Challenge #5: Working within the company’s complex environment

The company has a robust enterprise-grade networking infrastructure developed over many years that provides layers of defenses to keep bad guys out and selectively allow good users in through VPNs. The VPN approach has collapsed under the rapid rise in the number of employees working remotely. The company needs to extend access to its on-premises apps securely at the edge of its data center. Historically this has meant radical reconfigurations of enterprise networks at great expense and time delays.

In addition to the technical challenges described, the company is under pressure to cut costs in the near term to pay for the increase in spending to support remote workers. Timelines are severely compressed. What would historically take several years to accomplish with custom code and complex migration projects must now be done in months (or faster) to keep pace with market changes.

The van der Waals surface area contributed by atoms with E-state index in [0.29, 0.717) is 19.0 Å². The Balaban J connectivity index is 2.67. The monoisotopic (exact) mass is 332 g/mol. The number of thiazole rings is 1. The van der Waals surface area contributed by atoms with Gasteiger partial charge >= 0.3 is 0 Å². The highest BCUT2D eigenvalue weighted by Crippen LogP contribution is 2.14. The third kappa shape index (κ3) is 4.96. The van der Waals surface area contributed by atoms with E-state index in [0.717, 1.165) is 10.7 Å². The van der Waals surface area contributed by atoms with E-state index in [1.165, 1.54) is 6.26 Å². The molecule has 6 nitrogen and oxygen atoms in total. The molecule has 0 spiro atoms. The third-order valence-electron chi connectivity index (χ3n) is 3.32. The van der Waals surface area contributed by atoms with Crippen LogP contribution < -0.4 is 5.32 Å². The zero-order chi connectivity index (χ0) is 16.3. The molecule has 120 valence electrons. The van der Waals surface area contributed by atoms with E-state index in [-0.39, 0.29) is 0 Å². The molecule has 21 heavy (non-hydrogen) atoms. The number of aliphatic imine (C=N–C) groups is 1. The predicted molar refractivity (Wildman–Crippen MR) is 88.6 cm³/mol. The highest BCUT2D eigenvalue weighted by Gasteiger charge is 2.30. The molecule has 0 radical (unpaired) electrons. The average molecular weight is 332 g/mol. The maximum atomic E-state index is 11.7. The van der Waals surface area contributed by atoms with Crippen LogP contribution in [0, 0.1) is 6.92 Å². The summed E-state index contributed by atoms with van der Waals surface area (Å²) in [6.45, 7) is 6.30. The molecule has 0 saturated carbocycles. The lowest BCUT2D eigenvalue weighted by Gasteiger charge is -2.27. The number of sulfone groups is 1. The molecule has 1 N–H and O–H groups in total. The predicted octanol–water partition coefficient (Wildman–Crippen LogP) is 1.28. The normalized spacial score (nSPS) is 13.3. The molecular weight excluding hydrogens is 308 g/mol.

Lastly, a word about lock-in. With the rise of the dominant cloud platforms from Amazon, Microsoft, and Google, has come a greater risk of getting locked into these vendors. It won’t come as a surprise that identity is one of the biggest sources of lock- in. Companies don’t want to get locked into any platform, and the fact that they move to multiple clouds is a reflection of this. However, if not done correctly, an organization can find themselves moving from its legacy on-premises lock-in to cloud lock-in.